She explained that using indigenous species should offset concerns that some farmed fish might escape from their confines and mate with other fish, tainting wild livestocks. Though no final decisions have been made, Ms. Lanzetta said she is considering purchasing these baby fish from local universities and hatcheries in Amagansett and Cold Spring Harbor.

Ms. Lanzetta said she recently acquired the prototypical buoy from the University of New Hampshire for $500,000, the cost of which was covered by her startup company and funded by its founders. The university boasts a robust School of Marine Science and Ocean Engineering whose students and faculty spent eight years, from 2000 until 2008, developing the model.

Dr. Michael Chambers, a scientist working with the School of Marine Science who is connected to this project, was not immediately available for comment.

The feeder buoy will hold 20 tons of pellets that, thrust with the power of hydraulics through hoses, will be shot down into the Aquapods below. The device will be remotely activated, allowing operators to control the food release without journeying out into the ocean.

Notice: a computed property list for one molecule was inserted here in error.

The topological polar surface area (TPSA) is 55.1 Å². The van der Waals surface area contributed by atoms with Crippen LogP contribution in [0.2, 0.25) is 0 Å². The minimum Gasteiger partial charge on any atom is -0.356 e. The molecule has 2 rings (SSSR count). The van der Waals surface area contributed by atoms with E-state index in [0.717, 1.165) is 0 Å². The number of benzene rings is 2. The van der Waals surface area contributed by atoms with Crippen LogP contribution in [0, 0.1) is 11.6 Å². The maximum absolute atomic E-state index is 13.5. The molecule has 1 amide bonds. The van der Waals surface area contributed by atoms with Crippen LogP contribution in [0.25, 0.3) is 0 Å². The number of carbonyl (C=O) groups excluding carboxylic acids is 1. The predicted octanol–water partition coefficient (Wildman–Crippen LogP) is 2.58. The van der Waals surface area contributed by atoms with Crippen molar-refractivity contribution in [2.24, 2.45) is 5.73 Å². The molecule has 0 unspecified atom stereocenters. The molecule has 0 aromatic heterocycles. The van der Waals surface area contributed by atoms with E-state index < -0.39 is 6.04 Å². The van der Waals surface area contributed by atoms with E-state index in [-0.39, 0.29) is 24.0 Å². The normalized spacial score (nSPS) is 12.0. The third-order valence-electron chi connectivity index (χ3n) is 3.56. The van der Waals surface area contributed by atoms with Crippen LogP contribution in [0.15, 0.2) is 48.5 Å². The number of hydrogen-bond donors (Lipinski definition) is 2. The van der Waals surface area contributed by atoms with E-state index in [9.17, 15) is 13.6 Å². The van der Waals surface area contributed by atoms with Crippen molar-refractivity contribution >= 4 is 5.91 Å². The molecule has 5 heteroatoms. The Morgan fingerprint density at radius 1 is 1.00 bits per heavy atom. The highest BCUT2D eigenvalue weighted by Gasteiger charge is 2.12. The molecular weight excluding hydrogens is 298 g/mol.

The buoy is just the first piece of infrastructure that Ms. Lanzetta has secured for her proposed system. She has recently ordered her first Aquapod, which cost approximately $250,000 each, and intends to use a $50,000 grant from the Empire State Development Corporation to help offset that expenditure. According to Ms. Lanzetta, Manna Fish Farms has already reapplied for the grant and hopes to use it to help pay for their second, third and fourth Aquapods next summer. She explained that the plan is to obtain four Aquapods annually until her company has 12 at its disposal.

The feeder buoy—which has already drawn the attention of marina visitors and curious passersby—can provide enough food for the fully installed system, according to Ms. Lanzetta.

“We’ve taken a lot of calls from people curious about [the buoy],” said Bill Burrows, a purchasing manager at Jackson’s Marina, where the feeder buoy will remain until it is ready to be towed out to sea next year. “Even people from the other side of the [Shinnecock] canal have come by to check it out.”